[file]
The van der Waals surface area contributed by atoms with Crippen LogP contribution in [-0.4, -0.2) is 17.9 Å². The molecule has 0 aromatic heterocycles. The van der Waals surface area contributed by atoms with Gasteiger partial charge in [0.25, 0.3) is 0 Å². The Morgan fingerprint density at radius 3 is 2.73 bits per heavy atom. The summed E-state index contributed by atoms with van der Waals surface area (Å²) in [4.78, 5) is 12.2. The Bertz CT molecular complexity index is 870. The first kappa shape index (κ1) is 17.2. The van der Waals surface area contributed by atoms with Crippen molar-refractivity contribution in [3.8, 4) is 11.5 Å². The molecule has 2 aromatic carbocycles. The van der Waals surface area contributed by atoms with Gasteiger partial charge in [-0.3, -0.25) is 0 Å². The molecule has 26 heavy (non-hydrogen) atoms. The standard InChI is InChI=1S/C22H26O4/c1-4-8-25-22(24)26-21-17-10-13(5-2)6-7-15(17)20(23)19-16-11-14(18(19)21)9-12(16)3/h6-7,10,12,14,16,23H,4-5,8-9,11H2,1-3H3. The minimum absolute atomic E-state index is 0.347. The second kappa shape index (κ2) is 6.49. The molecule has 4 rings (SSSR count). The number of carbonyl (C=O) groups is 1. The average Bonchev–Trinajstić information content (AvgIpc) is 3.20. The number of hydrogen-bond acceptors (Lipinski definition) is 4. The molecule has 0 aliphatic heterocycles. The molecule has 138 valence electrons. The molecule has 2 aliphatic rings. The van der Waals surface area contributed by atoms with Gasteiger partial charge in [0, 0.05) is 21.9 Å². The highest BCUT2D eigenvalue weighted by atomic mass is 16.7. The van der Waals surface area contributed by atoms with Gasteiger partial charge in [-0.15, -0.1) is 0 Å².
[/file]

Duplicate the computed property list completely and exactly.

The van der Waals surface area contributed by atoms with Crippen LogP contribution in [-0.4, -0.2) is 17.9 Å². The molecule has 0 aromatic heterocycles. The van der Waals surface area contributed by atoms with Gasteiger partial charge in [0.25, 0.3) is 0 Å². The Morgan fingerprint density at radius 3 is 2.73 bits per heavy atom. The summed E-state index contributed by atoms with van der Waals surface area (Å²) in [4.78, 5) is 12.2. The Bertz CT molecular complexity index is 870. The first kappa shape index (κ1) is 17.2. The van der Waals surface area contributed by atoms with Crippen molar-refractivity contribution in [3.8, 4) is 11.5 Å². The molecule has 2 aromatic carbocycles. The van der Waals surface area contributed by atoms with Gasteiger partial charge in [-0.3, -0.25) is 0 Å². The molecule has 26 heavy (non-hydrogen) atoms. The standard InChI is InChI=1S/C22H26O4/c1-4-8-25-22(24)26-21-17-10-13(5-2)6-7-15(17)20(23)19-16-11-14(18(19)21)9-12(16)3/h6-7,10,12,14,16,23H,4-5,8-9,11H2,1-3H3. The minimum absolute atomic E-state index is 0.347. The second kappa shape index (κ2) is 6.49. The molecule has 4 rings (SSSR count). The number of carbonyl (C=O) groups is 1. The average Bonchev–Trinajstić information content (AvgIpc) is 3.20. The number of hydrogen-bond acceptors (Lipinski definition) is 4. The molecule has 0 aliphatic heterocycles. The molecule has 138 valence electrons. The molecule has 2 aliphatic rings. The van der Waals surface area contributed by atoms with Gasteiger partial charge in [0, 0.05) is 21.9 Å². The highest BCUT2D eigenvalue weighted by atomic mass is 16.7. The van der Waals surface area contributed by atoms with Gasteiger partial charge in [-0.15, -0.1) is 0 Å².